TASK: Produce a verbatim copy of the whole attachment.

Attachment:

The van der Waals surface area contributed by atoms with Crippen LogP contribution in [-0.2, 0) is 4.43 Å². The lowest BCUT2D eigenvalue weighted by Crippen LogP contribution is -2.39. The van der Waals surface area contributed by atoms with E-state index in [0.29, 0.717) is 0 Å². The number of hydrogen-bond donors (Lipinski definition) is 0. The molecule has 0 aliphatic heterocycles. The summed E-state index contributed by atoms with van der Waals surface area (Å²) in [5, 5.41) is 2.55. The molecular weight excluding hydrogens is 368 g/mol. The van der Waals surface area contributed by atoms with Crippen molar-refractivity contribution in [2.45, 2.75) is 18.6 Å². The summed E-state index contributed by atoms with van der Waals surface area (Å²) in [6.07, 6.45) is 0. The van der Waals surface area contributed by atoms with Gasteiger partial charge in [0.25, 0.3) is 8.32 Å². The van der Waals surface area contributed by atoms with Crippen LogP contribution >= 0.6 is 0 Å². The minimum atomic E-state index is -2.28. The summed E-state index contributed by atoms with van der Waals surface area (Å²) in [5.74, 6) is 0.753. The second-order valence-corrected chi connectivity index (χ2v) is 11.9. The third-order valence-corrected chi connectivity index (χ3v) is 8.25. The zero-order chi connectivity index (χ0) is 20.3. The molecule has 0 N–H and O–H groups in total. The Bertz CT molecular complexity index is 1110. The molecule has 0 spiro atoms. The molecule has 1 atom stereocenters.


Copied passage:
The van der Waals surface area contributed by atoms with Crippen LogP contribution in [-0.2, 0) is 4.43 Å². The lowest BCUT2D eigenvalue weighted by Crippen LogP contribution is -2.39. The van der Waals surface area contributed by atoms with E-state index in [0.29, 0.717) is 0 Å². The number of hydrogen-bond donors (Lipinski definition) is 0. The molecule has 0 aliphatic heterocycles. The summed E-state index contributed by atoms with van der Waals surface area (Å²) in [5, 5.41) is 2.55. The molecular weight excluding hydrogens is 368 g/mol. The van der Waals surface area contributed by atoms with Crippen molar-refractivity contribution in [2.45, 2.75) is 18.6 Å². The summed E-state index contributed by atoms with van der Waals surface area (Å²) in [6.07, 6.45) is 0. The van der Waals surface area contributed by atoms with Gasteiger partial charge in [0.25, 0.3) is 8.32 Å². The van der Waals surface area contributed by atoms with Crippen LogP contribution >= 0.6 is 0 Å². The minimum atomic E-state index is -2.28. The summed E-state index contributed by atoms with van der Waals surface area (Å²) in [5.74, 6) is 0.753. The second-order valence-corrected chi connectivity index (χ2v) is 11.9. The third-order valence-corrected chi connectivity index (χ3v) is 8.25. The zero-order chi connectivity index (χ0) is 20.3. The molecule has 0 N–H and O–H groups in total. The Bertz CT molecular complexity index is 1110. The molecule has 0 spiro atoms. The molecule has 1 atom stereocenters.